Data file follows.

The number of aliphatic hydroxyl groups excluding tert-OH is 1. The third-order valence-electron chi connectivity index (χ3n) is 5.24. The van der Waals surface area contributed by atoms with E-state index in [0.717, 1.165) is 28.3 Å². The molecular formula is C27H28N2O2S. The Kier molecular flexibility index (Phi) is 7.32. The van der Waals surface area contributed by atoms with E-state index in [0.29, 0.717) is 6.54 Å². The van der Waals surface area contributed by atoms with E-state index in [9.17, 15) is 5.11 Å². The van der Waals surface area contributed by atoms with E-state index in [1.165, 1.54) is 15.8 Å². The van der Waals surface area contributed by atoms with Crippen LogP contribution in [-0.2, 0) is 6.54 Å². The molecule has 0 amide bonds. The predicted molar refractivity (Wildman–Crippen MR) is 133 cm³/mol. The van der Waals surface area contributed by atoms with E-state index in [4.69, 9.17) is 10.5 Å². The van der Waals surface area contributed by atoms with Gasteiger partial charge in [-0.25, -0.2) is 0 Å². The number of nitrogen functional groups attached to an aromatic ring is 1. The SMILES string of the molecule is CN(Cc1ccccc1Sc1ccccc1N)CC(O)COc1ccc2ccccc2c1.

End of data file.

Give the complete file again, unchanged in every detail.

The number of aliphatic hydroxyl groups excluding tert-OH is 1. The third-order valence-electron chi connectivity index (χ3n) is 5.24. The van der Waals surface area contributed by atoms with E-state index in [0.717, 1.165) is 28.3 Å². The molecular formula is C27H28N2O2S. The Kier molecular flexibility index (Phi) is 7.32. The van der Waals surface area contributed by atoms with E-state index in [0.29, 0.717) is 6.54 Å². The van der Waals surface area contributed by atoms with E-state index in [9.17, 15) is 5.11 Å². The van der Waals surface area contributed by atoms with E-state index in [1.165, 1.54) is 15.8 Å². The van der Waals surface area contributed by atoms with Crippen LogP contribution in [-0.2, 0) is 6.54 Å². The molecule has 0 amide bonds. The predicted molar refractivity (Wildman–Crippen MR) is 133 cm³/mol. The van der Waals surface area contributed by atoms with E-state index in [4.69, 9.17) is 10.5 Å². The van der Waals surface area contributed by atoms with Gasteiger partial charge in [-0.25, -0.2) is 0 Å². The number of nitrogen functional groups attached to an aromatic ring is 1. The SMILES string of the molecule is CN(Cc1ccccc1Sc1ccccc1N)CC(O)COc1ccc2ccccc2c1.